Comparing Obamacare rate increases for Cook County consumers

SHARE Comparing Obamacare rate increases for Cook County consumers
SHARE Comparing Obamacare rate increases for Cook County consumers

A family of four living in Cook County and making $50,000 would pay about $22 more a month next year for the lowest available health insurance premium through President Barack Obama’s health care law than they did this year.

A 25-year-old nonsmoker making $25,000, meanwhile, would pay only $8 more each month compared to last year, while a 44-year-old woman who makes too much to qualify for tax credit would pay $40 more a month.

Now that HealthCare.gov is open for “window-shopping” for the 2015 insurance plans available in Illinois through the Affordable Care Act, the Chicago Sun-Times looked at a few hypothetical consumers in Cook County to get a sense of how 2015 insurance prices compared to 2014.

The open enrollment period for people looking to purchase health insurance plans — with the help of tax credits — starts Nov. 15 on the Affordable Care Act’s online marketplace.

But the U.S. Department of Health and Human Services gave Illinoisans a chance to start seeing what would be available on HealthCare.gov starting Monday. The premiums listed on the website are only estimates based on basic information.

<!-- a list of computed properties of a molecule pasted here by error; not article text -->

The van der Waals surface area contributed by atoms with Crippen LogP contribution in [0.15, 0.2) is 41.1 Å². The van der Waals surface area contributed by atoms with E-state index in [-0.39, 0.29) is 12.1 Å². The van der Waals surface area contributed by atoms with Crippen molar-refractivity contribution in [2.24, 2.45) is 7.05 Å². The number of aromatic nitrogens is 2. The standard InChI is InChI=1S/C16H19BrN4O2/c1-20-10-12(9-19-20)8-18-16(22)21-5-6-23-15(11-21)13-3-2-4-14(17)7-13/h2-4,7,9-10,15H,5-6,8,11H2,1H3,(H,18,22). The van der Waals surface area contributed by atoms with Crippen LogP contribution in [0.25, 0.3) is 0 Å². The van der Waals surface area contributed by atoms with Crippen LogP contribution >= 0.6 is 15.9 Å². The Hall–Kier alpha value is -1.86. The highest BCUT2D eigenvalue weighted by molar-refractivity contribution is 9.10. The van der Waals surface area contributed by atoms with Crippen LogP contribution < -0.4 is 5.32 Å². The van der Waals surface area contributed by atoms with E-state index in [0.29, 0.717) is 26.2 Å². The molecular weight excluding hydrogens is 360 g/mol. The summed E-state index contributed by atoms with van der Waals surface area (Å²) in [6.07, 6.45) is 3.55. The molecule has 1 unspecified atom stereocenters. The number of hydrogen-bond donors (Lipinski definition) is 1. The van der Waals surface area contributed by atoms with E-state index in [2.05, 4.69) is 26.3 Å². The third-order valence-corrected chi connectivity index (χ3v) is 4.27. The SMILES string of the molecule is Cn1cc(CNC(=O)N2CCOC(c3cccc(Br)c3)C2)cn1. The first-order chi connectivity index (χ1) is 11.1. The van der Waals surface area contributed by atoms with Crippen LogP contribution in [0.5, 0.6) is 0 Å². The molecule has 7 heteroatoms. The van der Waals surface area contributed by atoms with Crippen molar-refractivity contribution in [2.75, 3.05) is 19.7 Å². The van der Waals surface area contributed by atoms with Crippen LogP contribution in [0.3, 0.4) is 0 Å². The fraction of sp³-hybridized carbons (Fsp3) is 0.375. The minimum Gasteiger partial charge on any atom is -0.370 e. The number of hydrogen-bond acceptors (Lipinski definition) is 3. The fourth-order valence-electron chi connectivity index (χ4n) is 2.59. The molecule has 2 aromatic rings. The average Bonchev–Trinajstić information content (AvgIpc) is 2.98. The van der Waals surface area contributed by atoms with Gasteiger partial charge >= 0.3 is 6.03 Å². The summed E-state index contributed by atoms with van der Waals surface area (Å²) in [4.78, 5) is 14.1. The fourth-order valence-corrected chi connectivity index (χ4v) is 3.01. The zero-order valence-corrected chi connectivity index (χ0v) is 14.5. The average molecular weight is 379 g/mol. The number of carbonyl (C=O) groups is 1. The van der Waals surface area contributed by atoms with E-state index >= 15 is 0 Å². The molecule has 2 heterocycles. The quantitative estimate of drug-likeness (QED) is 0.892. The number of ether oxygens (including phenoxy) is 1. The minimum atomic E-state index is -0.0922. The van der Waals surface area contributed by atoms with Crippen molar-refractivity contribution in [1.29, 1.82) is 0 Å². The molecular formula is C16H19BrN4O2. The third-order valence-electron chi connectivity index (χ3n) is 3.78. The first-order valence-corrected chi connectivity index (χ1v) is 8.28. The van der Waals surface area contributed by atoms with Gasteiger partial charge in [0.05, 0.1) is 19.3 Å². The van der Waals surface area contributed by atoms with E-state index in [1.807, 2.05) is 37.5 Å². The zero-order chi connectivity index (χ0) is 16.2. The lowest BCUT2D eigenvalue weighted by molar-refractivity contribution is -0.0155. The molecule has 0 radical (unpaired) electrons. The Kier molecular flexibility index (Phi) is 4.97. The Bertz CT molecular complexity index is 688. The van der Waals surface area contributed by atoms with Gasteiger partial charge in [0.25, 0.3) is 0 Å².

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Because prices vary based on a person’s age, where they live and their family size, the Sun-Times looked at insurers’ offerings for three hypothetical people: a single 25-year-old male making $25,000, a 44-year-old woman making $35,000 and a family of four — adults ages 40 and 35 — with two kids younger than age 18 making $50,000.

There was no way last year to indicate whether a person smoked or not, so all of the hypothetical people are nonsmokers. Under rules of the Affordable Care Act, in Illinois and most other states, insurers can charge smokers and other tobacco users as much as 50 percent more on their premiums because of the higher health risks they face compared to people who don’t use tobacco.